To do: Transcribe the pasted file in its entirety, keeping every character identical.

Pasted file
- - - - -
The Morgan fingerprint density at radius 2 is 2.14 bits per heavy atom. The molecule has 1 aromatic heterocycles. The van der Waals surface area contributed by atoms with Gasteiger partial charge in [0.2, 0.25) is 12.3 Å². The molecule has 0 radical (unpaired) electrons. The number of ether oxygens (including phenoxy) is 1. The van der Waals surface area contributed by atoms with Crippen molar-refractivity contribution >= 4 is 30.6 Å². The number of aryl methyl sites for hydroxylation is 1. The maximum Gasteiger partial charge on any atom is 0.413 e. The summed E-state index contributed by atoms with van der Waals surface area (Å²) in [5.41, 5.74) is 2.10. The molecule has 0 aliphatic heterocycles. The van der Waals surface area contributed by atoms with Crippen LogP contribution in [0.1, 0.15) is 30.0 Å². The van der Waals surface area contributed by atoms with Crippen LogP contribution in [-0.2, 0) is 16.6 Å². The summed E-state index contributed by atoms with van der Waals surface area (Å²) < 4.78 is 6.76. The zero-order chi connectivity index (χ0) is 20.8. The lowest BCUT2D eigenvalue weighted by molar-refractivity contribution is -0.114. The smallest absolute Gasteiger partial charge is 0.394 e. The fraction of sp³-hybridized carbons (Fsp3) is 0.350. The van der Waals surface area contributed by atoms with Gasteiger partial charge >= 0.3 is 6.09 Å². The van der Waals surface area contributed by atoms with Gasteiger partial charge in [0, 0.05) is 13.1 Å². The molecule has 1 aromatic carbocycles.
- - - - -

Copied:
The Morgan fingerprint density at radius 2 is 2.14 bits per heavy atom. The molecule has 1 aromatic heterocycles. The van der Waals surface area contributed by atoms with Gasteiger partial charge in [0.2, 0.25) is 12.3 Å². The molecule has 0 radical (unpaired) electrons. The number of ether oxygens (including phenoxy) is 1. The van der Waals surface area contributed by atoms with Crippen molar-refractivity contribution >= 4 is 30.6 Å². The number of aryl methyl sites for hydroxylation is 1. The maximum Gasteiger partial charge on any atom is 0.413 e. The summed E-state index contributed by atoms with van der Waals surface area (Å²) in [5.41, 5.74) is 2.10. The molecule has 0 aliphatic heterocycles. The van der Waals surface area contributed by atoms with Crippen LogP contribution in [0.1, 0.15) is 30.0 Å². The van der Waals surface area contributed by atoms with Crippen LogP contribution in [-0.2, 0) is 16.6 Å². The summed E-state index contributed by atoms with van der Waals surface area (Å²) < 4.78 is 6.76. The zero-order chi connectivity index (χ0) is 20.8. The lowest BCUT2D eigenvalue weighted by molar-refractivity contribution is -0.114. The smallest absolute Gasteiger partial charge is 0.394 e. The fraction of sp³-hybridized carbons (Fsp3) is 0.350. The van der Waals surface area contributed by atoms with Gasteiger partial charge >= 0.3 is 6.09 Å². The van der Waals surface area contributed by atoms with Gasteiger partial charge in [0, 0.05) is 13.1 Å². The molecule has 1 aromatic carbocycles.